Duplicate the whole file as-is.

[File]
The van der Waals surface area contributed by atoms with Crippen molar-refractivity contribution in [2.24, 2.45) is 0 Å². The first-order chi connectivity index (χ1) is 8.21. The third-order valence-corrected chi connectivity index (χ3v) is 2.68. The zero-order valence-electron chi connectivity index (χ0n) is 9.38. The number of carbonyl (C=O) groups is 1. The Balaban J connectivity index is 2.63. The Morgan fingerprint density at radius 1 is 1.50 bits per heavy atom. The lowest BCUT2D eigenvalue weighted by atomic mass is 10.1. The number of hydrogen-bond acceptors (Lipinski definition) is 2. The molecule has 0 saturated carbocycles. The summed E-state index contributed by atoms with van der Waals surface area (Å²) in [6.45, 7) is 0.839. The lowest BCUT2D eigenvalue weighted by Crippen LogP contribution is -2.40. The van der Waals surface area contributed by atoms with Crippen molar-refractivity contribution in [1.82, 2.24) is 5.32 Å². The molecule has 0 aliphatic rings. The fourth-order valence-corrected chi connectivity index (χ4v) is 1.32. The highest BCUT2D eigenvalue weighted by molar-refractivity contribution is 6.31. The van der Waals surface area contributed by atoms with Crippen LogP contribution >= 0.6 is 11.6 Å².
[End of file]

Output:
The van der Waals surface area contributed by atoms with Crippen molar-refractivity contribution in [2.24, 2.45) is 0 Å². The first-order chi connectivity index (χ1) is 8.21. The third-order valence-corrected chi connectivity index (χ3v) is 2.68. The zero-order valence-electron chi connectivity index (χ0n) is 9.38. The number of carbonyl (C=O) groups is 1. The Balaban J connectivity index is 2.63. The Morgan fingerprint density at radius 1 is 1.50 bits per heavy atom. The lowest BCUT2D eigenvalue weighted by atomic mass is 10.1. The number of hydrogen-bond acceptors (Lipinski definition) is 2. The molecule has 0 saturated carbocycles. The summed E-state index contributed by atoms with van der Waals surface area (Å²) in [6.45, 7) is 0.839. The lowest BCUT2D eigenvalue weighted by Crippen LogP contribution is -2.40. The van der Waals surface area contributed by atoms with Crippen molar-refractivity contribution in [1.82, 2.24) is 5.32 Å². The molecule has 0 aliphatic rings. The fourth-order valence-corrected chi connectivity index (χ4v) is 1.32. The highest BCUT2D eigenvalue weighted by molar-refractivity contribution is 6.31. The van der Waals surface area contributed by atoms with Crippen LogP contribution >= 0.6 is 11.6 Å².